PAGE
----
What you must know about sunscreen

by Colin Cable, RPS Assistant Chief Scientist

Summer is coming. But when the sun comes out do we all know how to protect ourselves from its damaging rays?

To try and get a feel for the public’s understanding of sun protection the Royal Pharmaceutical Society carried out a survey – and about the types of damaging ultraviolet (UV) radiation, sunscreen labelling and how to use sunscreens effectively.

Only 8% of those surveyed knew that the SPF rating on the product label refers to protection from UVB rays only – and does not also include protection from harmful UVA rays – typically indicated by a separate ‘star’ rating.  More than 80% said they either thought the SPF was an indication of levels of protection from both UVB and UVA or they simply did not know what the rating stood for

 

UVA & UVB

Two types of UV radiation reach the earth from the sun. Ultraviolet A (UVA) radiation is mainly linked to skin ageing while ultraviolet B (UVB) radiation is strongly linked to sunburn, although both UVB and UVA are linked to skin cancer. To protect the skin from the sun the ideal would be to wear clothing that covers the skin including hats and sunglasses. However, this is often not practical and sunscreens offer a means of reducing the risk of skin damage by the sun.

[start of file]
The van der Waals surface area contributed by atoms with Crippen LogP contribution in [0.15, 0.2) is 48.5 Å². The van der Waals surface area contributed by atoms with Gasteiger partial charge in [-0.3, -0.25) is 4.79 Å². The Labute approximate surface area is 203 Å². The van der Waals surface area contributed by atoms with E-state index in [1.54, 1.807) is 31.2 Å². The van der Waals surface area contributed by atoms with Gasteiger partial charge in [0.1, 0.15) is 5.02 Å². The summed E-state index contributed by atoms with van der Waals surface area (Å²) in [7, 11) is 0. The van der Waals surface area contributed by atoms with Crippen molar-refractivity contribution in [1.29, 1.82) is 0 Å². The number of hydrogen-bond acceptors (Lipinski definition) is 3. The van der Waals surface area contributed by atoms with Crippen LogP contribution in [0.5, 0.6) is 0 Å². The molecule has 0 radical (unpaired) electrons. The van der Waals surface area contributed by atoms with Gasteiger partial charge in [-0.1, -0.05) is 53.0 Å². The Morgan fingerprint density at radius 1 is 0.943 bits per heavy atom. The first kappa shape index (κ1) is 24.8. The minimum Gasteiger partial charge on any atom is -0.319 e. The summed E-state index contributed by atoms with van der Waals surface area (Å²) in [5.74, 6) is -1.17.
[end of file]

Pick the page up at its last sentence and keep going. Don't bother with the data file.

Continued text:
To give a good level of protection, sunscreens should protect against both UVA and UVB. The level of protection offered against UVB is shown by the sun protection factor (SPF) with a higher number giving greater protection. For UVA, the label may give a star rating (from one to five stars) or a logo with ‘UVA’ within a circle which is used in Europe to show the sunscreen meets the recommended minimum required level of protection to UVA.

How much to use?

However, the level of protection the sunscreen offers relies on applying enough of it. About 35 ml of sunscreen (a golf ball sized amount) is needed to cover the average adult body, though it is estimated that most people only apply about a quarter of this amount. Sunscreens should also be applied every two hours and re-applied after exposure to water, sweating, towel drying and abrasion by sand which can cause their removal.

What level of protection is best?

The National Institute for Health and Care Excellence (NICE) recommends a minimum SPF of 15 to give UVB protection, alongside a UVA with at least 4 stars to give UVA protection, assuming that the correct quantities of sunscreen are applied. The British Association of Dermatologists recommends a sunscreen of SPF 30 and a UVA rating of 4 or 5 stars as providing a good standard of sun protection.

One group of patients that are particularly prone to the effects of UV radiation are those who are taking medicines likely to cause photosensitivity, with doxycycline being one of the more common examples. On exposure to UV radiation the patient’s skin can take on an appearance similar to sunburn. Patients taking these medicines should be advised to avoid sunlight wherever possible; if avoiding sunlight is not possible, clothing that gives protection to sunlight should be worn and a sunscreen with a high SPF applied.

It is virtually impossible to completely avoid exposure to ultraviolet radiation and most people enjoy being out and about in the sun. Ask your local pharmacist about sunscreen and take precautions to minimise damage to the biggest organ of your body – your skin.

The RPS has a new quick reference guide for pharmacists on sunscreen.

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